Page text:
Raina Petkoff is a young Bulgarian girl with a mind full of romantic idealism. Sometimes she is prickled by doubts, but she is ashamed of herself for questioning her glorious ideals. But just when she thinks that she can at last truly believe in her ideals with all her heart, a man enters into her life and jeopardizes everything. This man is a refugee, a Swiss soldier who gains entry into her bedroom in order to hide from the Bulgarian forces. Raina, who has heard about the unconditional hospitality of noble households, agrees to hide him from the soldiers.Click here to know more about Literature and Fiction books.
Bernard Shaw’s childhood was overshadowed by the failure of his parents’ marriage. And the realities of human relationships and the bond of marriage became one of the most important themes in his plays. To Shaw, marriage is not the domesticity of lovers with rosy dreams of a beautiful future, it is a solemn contract between two people who share the responsibilities of providing a better future to the world. The other important theme of the play is the brutality of war. The play, published in 1898, showed the viewers what war is actually like. Shaw was criticized for belittling soldiers, the brave patriots who sacrifice their lives to save their country. But the two world wars of the twentieth century proved the power of Shaw’s prophetic vision.
The language of the play is very simple and charmingly fluid. Arms and the Man is a piercing satire and it is full of laughter and humour. At the same time it is extremely thought-provoking.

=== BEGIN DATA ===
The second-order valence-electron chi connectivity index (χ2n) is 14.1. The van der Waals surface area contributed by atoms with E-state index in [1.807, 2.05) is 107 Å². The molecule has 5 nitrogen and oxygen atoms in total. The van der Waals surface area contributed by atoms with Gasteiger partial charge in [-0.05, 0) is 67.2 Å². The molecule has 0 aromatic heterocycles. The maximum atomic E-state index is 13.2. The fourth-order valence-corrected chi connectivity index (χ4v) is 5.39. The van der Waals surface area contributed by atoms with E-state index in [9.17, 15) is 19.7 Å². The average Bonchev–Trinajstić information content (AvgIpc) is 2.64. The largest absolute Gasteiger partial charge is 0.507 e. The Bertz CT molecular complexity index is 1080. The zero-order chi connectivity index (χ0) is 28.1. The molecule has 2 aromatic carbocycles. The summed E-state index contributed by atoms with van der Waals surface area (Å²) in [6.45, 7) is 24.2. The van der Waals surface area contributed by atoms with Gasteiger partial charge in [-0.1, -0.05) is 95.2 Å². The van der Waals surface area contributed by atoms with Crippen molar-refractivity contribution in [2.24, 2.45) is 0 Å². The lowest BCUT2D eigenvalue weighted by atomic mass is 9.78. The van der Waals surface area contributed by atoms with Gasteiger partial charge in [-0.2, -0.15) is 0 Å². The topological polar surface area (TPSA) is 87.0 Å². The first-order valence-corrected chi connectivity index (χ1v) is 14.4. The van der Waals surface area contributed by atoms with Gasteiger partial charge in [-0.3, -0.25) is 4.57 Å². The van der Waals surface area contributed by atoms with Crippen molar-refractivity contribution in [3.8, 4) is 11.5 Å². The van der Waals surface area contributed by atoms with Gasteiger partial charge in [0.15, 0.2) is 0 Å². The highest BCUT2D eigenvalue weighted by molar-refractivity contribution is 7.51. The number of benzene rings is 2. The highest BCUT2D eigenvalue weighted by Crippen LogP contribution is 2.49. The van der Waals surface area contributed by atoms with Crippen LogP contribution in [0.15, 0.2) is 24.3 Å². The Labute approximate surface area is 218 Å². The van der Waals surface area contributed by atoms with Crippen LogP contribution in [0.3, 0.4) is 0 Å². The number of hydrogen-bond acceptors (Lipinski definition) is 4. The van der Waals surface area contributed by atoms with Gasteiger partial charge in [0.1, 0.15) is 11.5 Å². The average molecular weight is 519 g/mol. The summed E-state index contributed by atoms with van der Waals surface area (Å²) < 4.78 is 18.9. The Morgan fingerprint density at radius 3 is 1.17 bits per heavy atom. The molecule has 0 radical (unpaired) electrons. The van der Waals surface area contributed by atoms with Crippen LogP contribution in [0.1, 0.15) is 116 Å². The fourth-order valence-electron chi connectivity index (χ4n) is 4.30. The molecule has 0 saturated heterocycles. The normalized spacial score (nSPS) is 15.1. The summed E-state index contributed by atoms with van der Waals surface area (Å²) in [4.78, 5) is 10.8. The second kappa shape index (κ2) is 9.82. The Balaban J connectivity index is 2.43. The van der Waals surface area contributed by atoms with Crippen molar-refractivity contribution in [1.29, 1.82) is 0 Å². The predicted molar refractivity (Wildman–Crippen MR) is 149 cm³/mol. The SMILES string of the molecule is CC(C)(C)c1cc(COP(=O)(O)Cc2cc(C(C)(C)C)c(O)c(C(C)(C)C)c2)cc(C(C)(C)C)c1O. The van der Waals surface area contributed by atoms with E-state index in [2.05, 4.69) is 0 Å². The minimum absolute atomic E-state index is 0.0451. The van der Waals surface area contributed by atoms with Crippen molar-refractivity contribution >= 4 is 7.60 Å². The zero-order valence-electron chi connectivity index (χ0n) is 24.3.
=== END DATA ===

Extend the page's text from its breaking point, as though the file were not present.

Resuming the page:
The play begins with very detailed stage directions, which annoyed me somewhat when I first read it. But slowly I realized that the stage directions do not inhibit the reader’s imagination. On the contrary, they help to create a space which is as real as our own home, our own world. Bernard Shaw shows the world as it is, and for that he has to create a world that lives beyond fiction, and the meticulous detailing is necessary. Raina is not a girl like any other, but she seems very familiar, and the Swiss soldier is an endearing figure. The latter reminds us of Wilfred Owen, who pointed out that in a war all soldiers are besieged with the same problems. One camp demonizes the enemy camp and believes all evil of the enemies, but the enemies are also scared people who just want the war to be over. In Sergius we see the man who has started doubting the naïve convictions of his youth. He doesn’t understand himself, and wonders why he should want things that he doesn’t feel good about wanting. Arms and the Man is a wonderful exploration of the human psyche, and as such it is a timeless classic.
Book Reviewed by Amrita Dutta
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